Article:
EAST RUTHERFORD, N.J. -- It is a case of his team being so bad, the coach's job is actually easier.
That is the situation facing Mighty Ducks of Anaheim coach Mike Babcock heading into Game 2 of the Stanley Cup finals Thursday night against the New Jersey Devils.
The Ducks played their worst game of the playoffs -- and maybe their worst of the last few months -- in their 3-0 loss in Game 1.
What is there to change for Babcock, who saw his club manage just 16 shots? It would be like rotating the tires on a rusted out old lemon that won't start.
The Ducks didn't work, so the coach does not have much with which to work.
"I could change a whole bunch of stuff," said Babcock after the Ducks had a full practice Wednesday at the Continental Airlines Arena. "I'm not a big change guy that way. Until your team comes out and skates, how do you know if you could change? You haven't given your team a chance to evaluate that.
"Guys who have been good for me all playoff long, why weren't they good (Tuesday) night? I don't want to overreact on that. It was one game. We would have liked to have been a lot better. We can't do anything about it now."
Where do the Ducks start to turn things around?
Just showing up would be a good start.
The Ducks looked like a team that might have been overwhelmed by the circumstances. Ten days off, first exposure to the media crush at the finals, a Devils team that is relentlessly efficient ... all those elements were challenges, unknown challenges.
The Ducks didn't handle them well. Now it is a matter of quickly pushing by them.
"There's no question, the media isn't something we're used to as a team," said Ducks center Steve Rucchin. "We can kind of put that behind us and not worry about it. You know, you don't see too much stuff like this down in Anaheim. It's definitely something different."
Said goaltender Jean-Sebastien Giguere, who gave up more goals in Game 1 than he did in the Ducks' sweep of the Minnesota Wild in the Western Conference final: "You know, obviously, many of the guys were nervous ... which is very understandable. Now we know what it's like. We know it's the same game. There is no reason to be nervous. There is no reason to not go all out, so I'm sure we'll be better in the second game."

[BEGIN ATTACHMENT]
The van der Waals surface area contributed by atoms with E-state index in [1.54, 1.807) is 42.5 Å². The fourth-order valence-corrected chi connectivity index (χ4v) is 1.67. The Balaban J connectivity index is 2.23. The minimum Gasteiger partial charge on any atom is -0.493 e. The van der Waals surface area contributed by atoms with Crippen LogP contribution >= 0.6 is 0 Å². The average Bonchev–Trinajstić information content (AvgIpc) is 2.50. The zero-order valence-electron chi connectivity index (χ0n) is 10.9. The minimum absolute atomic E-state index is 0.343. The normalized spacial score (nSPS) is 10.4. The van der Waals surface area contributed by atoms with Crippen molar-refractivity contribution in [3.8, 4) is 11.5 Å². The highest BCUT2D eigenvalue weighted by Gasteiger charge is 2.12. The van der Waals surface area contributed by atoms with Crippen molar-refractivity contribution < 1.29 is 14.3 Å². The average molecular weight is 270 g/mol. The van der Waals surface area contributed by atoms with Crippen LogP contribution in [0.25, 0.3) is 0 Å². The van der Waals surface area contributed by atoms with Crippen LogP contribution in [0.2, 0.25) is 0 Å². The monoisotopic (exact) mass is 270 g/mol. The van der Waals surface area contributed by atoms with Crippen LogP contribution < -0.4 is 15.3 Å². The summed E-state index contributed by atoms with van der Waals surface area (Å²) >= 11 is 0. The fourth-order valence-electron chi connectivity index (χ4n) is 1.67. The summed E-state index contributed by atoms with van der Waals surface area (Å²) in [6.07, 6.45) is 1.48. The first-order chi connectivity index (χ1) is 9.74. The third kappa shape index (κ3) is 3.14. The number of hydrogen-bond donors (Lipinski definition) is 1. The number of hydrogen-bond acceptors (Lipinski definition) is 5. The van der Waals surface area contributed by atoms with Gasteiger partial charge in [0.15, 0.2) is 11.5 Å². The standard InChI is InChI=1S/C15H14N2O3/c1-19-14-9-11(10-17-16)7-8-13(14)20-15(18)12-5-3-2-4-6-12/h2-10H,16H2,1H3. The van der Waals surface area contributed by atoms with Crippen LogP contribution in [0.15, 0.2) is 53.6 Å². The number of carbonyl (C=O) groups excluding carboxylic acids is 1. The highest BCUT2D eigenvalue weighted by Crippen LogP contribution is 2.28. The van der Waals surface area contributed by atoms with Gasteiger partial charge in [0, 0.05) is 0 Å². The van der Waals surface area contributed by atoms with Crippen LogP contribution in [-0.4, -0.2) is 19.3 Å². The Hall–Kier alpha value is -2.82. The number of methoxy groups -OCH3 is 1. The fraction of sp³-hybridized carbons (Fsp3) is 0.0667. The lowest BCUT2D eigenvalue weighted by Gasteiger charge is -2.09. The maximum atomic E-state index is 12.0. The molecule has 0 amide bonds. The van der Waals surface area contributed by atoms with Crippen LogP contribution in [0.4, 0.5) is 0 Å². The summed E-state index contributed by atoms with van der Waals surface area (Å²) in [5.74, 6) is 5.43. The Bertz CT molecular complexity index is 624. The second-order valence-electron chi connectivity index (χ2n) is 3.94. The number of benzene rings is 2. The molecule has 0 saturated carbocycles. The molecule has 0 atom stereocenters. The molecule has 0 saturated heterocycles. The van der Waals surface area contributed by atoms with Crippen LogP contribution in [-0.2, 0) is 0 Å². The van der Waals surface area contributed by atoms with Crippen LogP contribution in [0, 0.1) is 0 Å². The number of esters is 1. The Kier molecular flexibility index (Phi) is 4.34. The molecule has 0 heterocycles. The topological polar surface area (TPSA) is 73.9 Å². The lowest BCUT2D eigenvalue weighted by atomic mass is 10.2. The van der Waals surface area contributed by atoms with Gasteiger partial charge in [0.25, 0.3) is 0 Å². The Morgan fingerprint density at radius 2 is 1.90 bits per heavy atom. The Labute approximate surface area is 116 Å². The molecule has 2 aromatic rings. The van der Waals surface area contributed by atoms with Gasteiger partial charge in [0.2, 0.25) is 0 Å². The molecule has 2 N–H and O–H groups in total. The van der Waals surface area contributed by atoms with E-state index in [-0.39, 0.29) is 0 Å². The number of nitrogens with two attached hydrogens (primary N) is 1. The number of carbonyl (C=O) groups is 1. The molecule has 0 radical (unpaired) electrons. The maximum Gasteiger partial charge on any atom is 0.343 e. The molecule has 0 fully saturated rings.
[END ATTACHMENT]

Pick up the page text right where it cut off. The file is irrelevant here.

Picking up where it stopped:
The Ducks have to take away the Devils' speed tonight, a commodity which the Devils' opponents seem to underestimate.
The Devils have a very quick group of forwards and they use that speed to counterattack at a dangerous pace. The Ducks were constantly reacting in Game 1.
For them to be successful in Game 2, they need to initiate.
"We've got to have more speed and manage the puck," said Babcock. "What I mean by that is every time you bobble the puck or make a bad pass, it slows things down. (Tuesday) night they executed, so they're on top. We didn't execute. So they're coming with speed, speed all the time. The rink gets tilted. We've got to manage the puck better."
Babcock also said the Ducks also have to get more "greasy" -- which is one of his favorite expressions.
"I don't know where that expression came from," said Babcock. "What I mean by that is you get 10 days off and you're still not involved. You want to be involved, but you're not. We never got any grease on us. We didn't compete in the way we normally do. The thing that we as a group want to be proud of every day as we leave the rink is how hard we work, how hard we competed. It was kind of disappointing to us (Tuesday) night."
Some might say the Ducks can take heart in the fact they played their worst game of the playoffs and were only down 1-0 going into the third period. That would be a mistake.
It wasn't that close.
The Devils gave the Ducks no room to crank up their own pressure game.
"There is not much secret involved here," said Rucchin. "We just have to go and play a lot harder and better. That's the bottom line. We weren't skating. We weren't working. That's fortunately a pretty easy thing to fix."
The Ducks came out of Game 1 squeaky clean.
There better be some grease on them after Game 2 or this will be looking like a clean sweep.
Chris Stevenson of the Ottawa Sun is a frequent contributor to ESPN.com.